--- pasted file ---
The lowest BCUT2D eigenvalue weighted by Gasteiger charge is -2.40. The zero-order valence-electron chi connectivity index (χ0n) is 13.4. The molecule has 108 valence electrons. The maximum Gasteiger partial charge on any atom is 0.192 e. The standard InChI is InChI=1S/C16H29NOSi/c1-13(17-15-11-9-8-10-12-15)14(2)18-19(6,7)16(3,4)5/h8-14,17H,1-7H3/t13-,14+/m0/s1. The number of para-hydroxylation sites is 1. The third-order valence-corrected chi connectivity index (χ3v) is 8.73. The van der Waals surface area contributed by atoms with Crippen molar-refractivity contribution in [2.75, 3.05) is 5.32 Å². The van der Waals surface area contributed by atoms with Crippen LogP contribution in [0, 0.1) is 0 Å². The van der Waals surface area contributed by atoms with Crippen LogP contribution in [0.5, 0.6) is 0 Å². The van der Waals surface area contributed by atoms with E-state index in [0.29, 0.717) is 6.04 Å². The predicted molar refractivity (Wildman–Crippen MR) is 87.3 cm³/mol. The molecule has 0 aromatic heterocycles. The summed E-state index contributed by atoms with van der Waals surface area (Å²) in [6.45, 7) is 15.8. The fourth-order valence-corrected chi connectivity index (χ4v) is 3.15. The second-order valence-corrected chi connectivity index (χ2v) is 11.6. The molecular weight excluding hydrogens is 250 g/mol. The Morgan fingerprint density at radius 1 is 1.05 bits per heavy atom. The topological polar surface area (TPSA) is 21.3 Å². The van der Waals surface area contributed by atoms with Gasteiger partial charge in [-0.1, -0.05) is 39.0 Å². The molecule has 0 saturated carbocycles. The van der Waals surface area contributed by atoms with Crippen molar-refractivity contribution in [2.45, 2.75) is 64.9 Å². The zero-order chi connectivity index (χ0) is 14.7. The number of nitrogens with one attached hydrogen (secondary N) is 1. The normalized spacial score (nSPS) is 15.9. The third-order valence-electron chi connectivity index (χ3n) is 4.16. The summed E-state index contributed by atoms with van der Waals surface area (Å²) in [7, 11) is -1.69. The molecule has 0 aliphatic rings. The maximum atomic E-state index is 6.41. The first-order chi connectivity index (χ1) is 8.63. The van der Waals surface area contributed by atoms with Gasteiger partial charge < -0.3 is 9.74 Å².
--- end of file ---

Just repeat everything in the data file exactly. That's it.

The lowest BCUT2D eigenvalue weighted by Gasteiger charge is -2.40. The zero-order valence-electron chi connectivity index (χ0n) is 13.4. The molecule has 108 valence electrons. The maximum Gasteiger partial charge on any atom is 0.192 e. The standard InChI is InChI=1S/C16H29NOSi/c1-13(17-15-11-9-8-10-12-15)14(2)18-19(6,7)16(3,4)5/h8-14,17H,1-7H3/t13-,14+/m0/s1. The number of para-hydroxylation sites is 1. The third-order valence-corrected chi connectivity index (χ3v) is 8.73. The van der Waals surface area contributed by atoms with Crippen molar-refractivity contribution in [2.75, 3.05) is 5.32 Å². The van der Waals surface area contributed by atoms with Crippen LogP contribution in [0, 0.1) is 0 Å². The van der Waals surface area contributed by atoms with Crippen LogP contribution in [0.5, 0.6) is 0 Å². The van der Waals surface area contributed by atoms with E-state index in [0.29, 0.717) is 6.04 Å². The predicted molar refractivity (Wildman–Crippen MR) is 87.3 cm³/mol. The molecule has 0 aromatic heterocycles. The summed E-state index contributed by atoms with van der Waals surface area (Å²) in [6.45, 7) is 15.8. The fourth-order valence-corrected chi connectivity index (χ4v) is 3.15. The second-order valence-corrected chi connectivity index (χ2v) is 11.6. The molecular weight excluding hydrogens is 250 g/mol. The Morgan fingerprint density at radius 1 is 1.05 bits per heavy atom. The topological polar surface area (TPSA) is 21.3 Å². The van der Waals surface area contributed by atoms with Gasteiger partial charge in [-0.1, -0.05) is 39.0 Å². The molecule has 0 saturated carbocycles. The van der Waals surface area contributed by atoms with Crippen molar-refractivity contribution in [2.45, 2.75) is 64.9 Å². The zero-order chi connectivity index (χ0) is 14.7. The number of nitrogens with one attached hydrogen (secondary N) is 1. The normalized spacial score (nSPS) is 15.9. The third-order valence-electron chi connectivity index (χ3n) is 4.16. The summed E-state index contributed by atoms with van der Waals surface area (Å²) in [7, 11) is -1.69. The molecule has 0 aliphatic rings. The maximum atomic E-state index is 6.41. The first-order chi connectivity index (χ1) is 8.63. The van der Waals surface area contributed by atoms with Gasteiger partial charge < -0.3 is 9.74 Å².